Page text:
The explicit goal of this research is to create mentally ill, traumatised, emotionally suffering rats
Scientists are willing to continue harming rats because they are seen as a cheap and disposable research tools. In the US, rats are not covered by animal welfare laws: scientists can legally do whatever they want to them. This is true of how rats are acquired, housed, manipulated and killed. Even though scientists have found that killing rats using carbon dioxide causes unnecessary distress, this continues to be a popular method for disposing of them once their usefulness has ended. And there are other methods. The scientist John P Gluck, in his book Voracious Science and Vulnerable Animals (2016), describes how he was taught to euthanise rats when the chloroform ran out:
[My supervisor] took a large male rat in his hand, turned to face the brick parapet wall that followed the edge of the building, reared back, and threw the rat at the wall like a baseball pitcher throwing a fastball. The rat made a pop as it hit the wall, fell straight down onto the gravel-covered roof, quivered, and then lay totally still in the shadow of the wall.
Scientists are now tinkering with rats’ empathy in order to find ways of treating human psychopathologies. In some cases, rats are given treatments that temporarily disable their empathic capabilities, such as anxiolytics, paracetamol, heroin or electric shocks. In other cases, the harm is permanent. Rats are separated from their mothers at birth and raised in social isolation. In some studies, their amygdalae (the brain area responsible for emotion and affiliation) are permanently damaged. The explicit goal of this research is to create populations of mentally ill, traumatised, emotionally suffering rats.
While there are worries about these experiments from a welfare perspective, there are deeper worries from ethical perspectives that respect the autonomy of the individual. These experiments are turning healthy, empathic individuals into callous psychopaths. This is a deep violation of the integrity of a psychological agent. Still, these studies are justified as ways of creating animal models of childhood maltreatment, psychopathy, social functioning deficits in opioid addiction, anxiety and depression, conduct disorders and callousness, all of which would ideally help us later to treat these conditions in humans.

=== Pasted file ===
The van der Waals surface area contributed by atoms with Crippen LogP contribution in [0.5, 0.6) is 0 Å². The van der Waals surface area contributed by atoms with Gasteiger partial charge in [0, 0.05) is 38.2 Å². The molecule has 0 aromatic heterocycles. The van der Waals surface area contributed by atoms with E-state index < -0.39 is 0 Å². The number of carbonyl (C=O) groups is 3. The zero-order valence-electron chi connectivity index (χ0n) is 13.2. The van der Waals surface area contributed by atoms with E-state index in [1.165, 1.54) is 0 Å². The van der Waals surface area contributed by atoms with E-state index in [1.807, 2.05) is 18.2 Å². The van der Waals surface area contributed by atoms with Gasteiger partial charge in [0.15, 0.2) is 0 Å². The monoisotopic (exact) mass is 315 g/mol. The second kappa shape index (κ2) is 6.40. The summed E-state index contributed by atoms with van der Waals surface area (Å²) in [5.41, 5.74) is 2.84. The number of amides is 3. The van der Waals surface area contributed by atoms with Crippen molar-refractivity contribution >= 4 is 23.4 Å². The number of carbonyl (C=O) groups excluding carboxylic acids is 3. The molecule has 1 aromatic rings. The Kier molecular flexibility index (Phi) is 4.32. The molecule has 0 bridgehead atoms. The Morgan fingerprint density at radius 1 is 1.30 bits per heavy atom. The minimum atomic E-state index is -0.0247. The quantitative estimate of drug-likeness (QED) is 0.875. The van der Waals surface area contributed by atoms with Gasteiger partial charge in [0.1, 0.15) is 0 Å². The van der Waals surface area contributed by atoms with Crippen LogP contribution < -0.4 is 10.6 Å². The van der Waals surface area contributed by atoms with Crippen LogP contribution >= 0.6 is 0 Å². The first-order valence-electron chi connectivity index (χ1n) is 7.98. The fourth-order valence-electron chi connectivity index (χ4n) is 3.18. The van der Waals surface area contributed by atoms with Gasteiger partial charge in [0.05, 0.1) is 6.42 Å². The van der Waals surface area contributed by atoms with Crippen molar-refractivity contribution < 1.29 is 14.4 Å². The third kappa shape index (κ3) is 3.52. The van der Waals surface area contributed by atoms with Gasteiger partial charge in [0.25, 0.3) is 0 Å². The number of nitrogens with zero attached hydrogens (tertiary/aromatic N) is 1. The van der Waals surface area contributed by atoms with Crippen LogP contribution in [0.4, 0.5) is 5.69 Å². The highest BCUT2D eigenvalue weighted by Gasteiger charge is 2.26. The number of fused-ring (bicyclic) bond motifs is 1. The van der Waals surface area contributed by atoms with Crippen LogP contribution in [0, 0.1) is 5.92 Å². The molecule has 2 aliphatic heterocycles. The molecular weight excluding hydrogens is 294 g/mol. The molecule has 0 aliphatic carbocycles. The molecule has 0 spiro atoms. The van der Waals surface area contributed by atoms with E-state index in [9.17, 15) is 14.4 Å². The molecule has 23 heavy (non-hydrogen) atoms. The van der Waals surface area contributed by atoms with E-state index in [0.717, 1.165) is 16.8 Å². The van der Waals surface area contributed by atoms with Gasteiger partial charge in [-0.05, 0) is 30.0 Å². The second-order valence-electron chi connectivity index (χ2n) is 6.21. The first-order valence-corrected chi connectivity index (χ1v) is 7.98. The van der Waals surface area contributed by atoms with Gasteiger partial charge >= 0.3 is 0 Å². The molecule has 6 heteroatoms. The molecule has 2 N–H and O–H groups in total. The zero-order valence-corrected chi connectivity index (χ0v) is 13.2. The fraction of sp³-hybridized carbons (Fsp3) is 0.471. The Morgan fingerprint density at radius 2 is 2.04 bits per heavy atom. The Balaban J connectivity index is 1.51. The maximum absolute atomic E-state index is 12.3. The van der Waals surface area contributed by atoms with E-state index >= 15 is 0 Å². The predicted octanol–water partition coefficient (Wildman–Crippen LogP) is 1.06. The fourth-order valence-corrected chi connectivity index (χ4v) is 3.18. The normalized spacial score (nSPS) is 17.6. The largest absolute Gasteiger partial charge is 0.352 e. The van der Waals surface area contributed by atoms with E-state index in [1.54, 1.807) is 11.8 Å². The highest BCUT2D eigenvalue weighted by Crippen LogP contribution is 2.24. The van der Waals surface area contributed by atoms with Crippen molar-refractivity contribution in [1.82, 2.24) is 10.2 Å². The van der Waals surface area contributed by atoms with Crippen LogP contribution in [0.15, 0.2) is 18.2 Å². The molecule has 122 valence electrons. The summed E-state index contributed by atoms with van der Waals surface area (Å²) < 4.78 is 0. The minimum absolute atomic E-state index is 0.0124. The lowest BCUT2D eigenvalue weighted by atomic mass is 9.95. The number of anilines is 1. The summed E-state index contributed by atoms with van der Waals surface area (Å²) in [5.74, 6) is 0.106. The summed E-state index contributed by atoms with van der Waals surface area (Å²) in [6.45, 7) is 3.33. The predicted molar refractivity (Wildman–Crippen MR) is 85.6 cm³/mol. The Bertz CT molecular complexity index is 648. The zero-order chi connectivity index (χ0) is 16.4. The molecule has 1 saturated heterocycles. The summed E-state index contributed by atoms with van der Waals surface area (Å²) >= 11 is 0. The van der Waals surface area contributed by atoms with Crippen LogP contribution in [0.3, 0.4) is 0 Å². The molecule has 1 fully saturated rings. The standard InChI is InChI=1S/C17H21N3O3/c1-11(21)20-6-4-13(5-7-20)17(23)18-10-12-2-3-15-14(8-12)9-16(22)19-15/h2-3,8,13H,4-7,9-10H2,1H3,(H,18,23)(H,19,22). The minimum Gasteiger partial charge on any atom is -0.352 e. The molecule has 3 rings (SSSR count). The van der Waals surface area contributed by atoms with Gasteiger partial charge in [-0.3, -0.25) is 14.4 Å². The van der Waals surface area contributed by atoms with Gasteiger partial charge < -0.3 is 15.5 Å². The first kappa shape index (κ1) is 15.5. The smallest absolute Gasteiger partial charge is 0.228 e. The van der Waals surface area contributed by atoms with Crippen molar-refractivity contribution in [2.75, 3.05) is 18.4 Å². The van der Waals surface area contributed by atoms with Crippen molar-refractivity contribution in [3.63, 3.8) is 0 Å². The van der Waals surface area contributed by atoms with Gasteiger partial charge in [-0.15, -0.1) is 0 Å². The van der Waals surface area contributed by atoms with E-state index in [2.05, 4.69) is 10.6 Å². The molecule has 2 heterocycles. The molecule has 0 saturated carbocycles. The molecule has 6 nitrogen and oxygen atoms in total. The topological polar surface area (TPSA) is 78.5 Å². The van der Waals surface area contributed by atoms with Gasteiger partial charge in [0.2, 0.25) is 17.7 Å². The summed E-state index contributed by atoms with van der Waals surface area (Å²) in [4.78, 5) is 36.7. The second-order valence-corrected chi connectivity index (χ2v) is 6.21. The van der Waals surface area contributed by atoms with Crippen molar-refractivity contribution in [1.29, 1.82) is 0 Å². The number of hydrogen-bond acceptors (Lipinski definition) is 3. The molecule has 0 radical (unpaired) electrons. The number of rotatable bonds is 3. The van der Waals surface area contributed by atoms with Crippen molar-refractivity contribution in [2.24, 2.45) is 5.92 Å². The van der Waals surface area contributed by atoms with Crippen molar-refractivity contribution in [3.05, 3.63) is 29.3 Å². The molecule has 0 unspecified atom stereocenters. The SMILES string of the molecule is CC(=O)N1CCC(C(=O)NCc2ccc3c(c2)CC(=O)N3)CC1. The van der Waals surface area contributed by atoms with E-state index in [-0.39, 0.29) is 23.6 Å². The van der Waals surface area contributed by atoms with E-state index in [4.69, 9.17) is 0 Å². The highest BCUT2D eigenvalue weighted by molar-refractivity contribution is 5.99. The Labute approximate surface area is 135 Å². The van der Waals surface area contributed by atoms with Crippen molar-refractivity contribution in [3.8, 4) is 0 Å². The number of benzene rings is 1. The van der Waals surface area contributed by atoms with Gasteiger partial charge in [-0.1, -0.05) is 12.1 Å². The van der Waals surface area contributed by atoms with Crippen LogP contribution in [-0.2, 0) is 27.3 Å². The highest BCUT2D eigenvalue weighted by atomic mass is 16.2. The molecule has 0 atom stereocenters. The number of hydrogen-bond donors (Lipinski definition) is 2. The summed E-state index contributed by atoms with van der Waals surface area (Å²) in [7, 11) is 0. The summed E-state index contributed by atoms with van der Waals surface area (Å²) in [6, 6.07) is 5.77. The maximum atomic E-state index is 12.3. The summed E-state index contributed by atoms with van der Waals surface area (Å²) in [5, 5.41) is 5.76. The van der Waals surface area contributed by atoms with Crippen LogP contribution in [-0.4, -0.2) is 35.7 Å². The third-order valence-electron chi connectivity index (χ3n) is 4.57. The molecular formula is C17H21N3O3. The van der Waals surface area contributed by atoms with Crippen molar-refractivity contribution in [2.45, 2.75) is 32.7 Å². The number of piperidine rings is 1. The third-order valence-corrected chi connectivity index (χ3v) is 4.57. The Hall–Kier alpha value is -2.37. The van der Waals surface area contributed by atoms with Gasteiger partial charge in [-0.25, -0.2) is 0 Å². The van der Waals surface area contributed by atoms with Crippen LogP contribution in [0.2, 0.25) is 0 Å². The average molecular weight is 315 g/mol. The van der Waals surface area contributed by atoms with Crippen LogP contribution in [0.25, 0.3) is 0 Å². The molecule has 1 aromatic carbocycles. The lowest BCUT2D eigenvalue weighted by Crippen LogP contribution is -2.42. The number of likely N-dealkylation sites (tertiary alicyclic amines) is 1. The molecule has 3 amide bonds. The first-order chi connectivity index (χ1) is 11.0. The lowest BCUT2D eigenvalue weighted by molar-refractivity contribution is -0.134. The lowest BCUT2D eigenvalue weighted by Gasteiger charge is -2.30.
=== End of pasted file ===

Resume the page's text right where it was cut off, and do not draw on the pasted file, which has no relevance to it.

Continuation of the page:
The logic behind these studies is paradoxical: rats are close enough to us to serve as models for human psychopathologies, but far enough to be outside of ethical concern. Researchers today would hardly dream of creating human psychopaths to study, or showing a human subject a real drowning child in order to offer a chance to rescue. The reason is simple: humans have an empathic nature that ought to be respected. But we do it to rats, despite their own empathic nature.
In fact, we’ve done it before – to primates. Until they were protected by welfare legislation, researchers treated primates much as rats are treated today. Some rat research is even recapitulating the most morally fraught episode in the history of primate research: Harry Harlow’s maternal deprivation and social isolation studies of the 1960s. For decades, Harlow created psychologically damaged primates in order to better understand human psychopathologies. Monkey babies were separated from their mothers for six to 12 months so that he could study the effects of breaking the maternal bond. Juveniles were isolated in what Harlow called the ‘pit of despair’: a tiny metal cage meant to induce depression in otherwise healthy and happy monkeys. It worked all too well.
In Voracious Science and Vulnerable Animals, Gluck writes about what it was like working in Harlow’s lab at the University of Wisconsin-Madison as a PhD student. Even when students proposed a ‘sadistic little project’ of blinding and deafening infant monkeys to see how their mothers would raise them, Gluck says that Harlow never raised a single ethical concern. The research was justified so long as it offered benefit to humans, despite Harlow’s own findings that monkeys are ‘self-conscious, emotionally complex, intentional, and capable of substantial levels of suffering’. Creating and then treating monkeys with psychiatric disorders such as depression was seen as offering benefit to humans, and that fact alone justified the research.